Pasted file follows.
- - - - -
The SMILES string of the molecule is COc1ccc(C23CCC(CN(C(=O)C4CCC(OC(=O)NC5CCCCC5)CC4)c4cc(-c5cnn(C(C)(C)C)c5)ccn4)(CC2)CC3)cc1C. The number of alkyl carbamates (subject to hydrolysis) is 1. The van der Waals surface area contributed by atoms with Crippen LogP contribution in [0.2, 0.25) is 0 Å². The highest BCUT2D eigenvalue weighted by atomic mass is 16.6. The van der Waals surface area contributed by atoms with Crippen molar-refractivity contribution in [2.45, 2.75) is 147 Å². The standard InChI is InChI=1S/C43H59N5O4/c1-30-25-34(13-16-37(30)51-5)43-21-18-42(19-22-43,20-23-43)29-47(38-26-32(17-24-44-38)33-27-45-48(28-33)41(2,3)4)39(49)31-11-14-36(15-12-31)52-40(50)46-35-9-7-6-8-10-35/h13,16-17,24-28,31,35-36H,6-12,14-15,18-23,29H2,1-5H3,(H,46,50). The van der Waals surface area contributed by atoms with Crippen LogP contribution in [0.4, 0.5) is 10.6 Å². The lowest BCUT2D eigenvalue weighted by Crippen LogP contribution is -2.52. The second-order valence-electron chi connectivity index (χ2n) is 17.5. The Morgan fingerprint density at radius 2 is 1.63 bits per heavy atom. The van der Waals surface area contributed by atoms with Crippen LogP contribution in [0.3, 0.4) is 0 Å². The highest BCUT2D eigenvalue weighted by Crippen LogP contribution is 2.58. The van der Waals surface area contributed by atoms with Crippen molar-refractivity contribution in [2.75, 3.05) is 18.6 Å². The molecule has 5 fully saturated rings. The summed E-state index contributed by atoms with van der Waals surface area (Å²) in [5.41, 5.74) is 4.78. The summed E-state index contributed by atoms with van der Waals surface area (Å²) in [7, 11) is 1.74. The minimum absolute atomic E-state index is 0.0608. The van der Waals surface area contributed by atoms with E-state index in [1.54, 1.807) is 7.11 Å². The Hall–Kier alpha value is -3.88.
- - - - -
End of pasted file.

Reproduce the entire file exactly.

The SMILES string of the molecule is COc1ccc(C23CCC(CN(C(=O)C4CCC(OC(=O)NC5CCCCC5)CC4)c4cc(-c5cnn(C(C)(C)C)c5)ccn4)(CC2)CC3)cc1C. The number of alkyl carbamates (subject to hydrolysis) is 1. The van der Waals surface area contributed by atoms with Crippen LogP contribution in [0.2, 0.25) is 0 Å². The highest BCUT2D eigenvalue weighted by atomic mass is 16.6. The van der Waals surface area contributed by atoms with Crippen molar-refractivity contribution in [2.45, 2.75) is 147 Å². The standard InChI is InChI=1S/C43H59N5O4/c1-30-25-34(13-16-37(30)51-5)43-21-18-42(19-22-43,20-23-43)29-47(38-26-32(17-24-44-38)33-27-45-48(28-33)41(2,3)4)39(49)31-11-14-36(15-12-31)52-40(50)46-35-9-7-6-8-10-35/h13,16-17,24-28,31,35-36H,6-12,14-15,18-23,29H2,1-5H3,(H,46,50). The van der Waals surface area contributed by atoms with Crippen LogP contribution in [0.4, 0.5) is 10.6 Å². The lowest BCUT2D eigenvalue weighted by Crippen LogP contribution is -2.52. The second-order valence-electron chi connectivity index (χ2n) is 17.5. The Morgan fingerprint density at radius 2 is 1.63 bits per heavy atom. The van der Waals surface area contributed by atoms with Crippen LogP contribution in [0.3, 0.4) is 0 Å². The highest BCUT2D eigenvalue weighted by Crippen LogP contribution is 2.58. The van der Waals surface area contributed by atoms with Crippen molar-refractivity contribution in [2.75, 3.05) is 18.6 Å². The molecule has 5 fully saturated rings. The summed E-state index contributed by atoms with van der Waals surface area (Å²) in [5.41, 5.74) is 4.78. The summed E-state index contributed by atoms with van der Waals surface area (Å²) in [7, 11) is 1.74. The minimum absolute atomic E-state index is 0.0608. The van der Waals surface area contributed by atoms with E-state index in [1.54, 1.807) is 7.11 Å². The Hall–Kier alpha value is -3.88.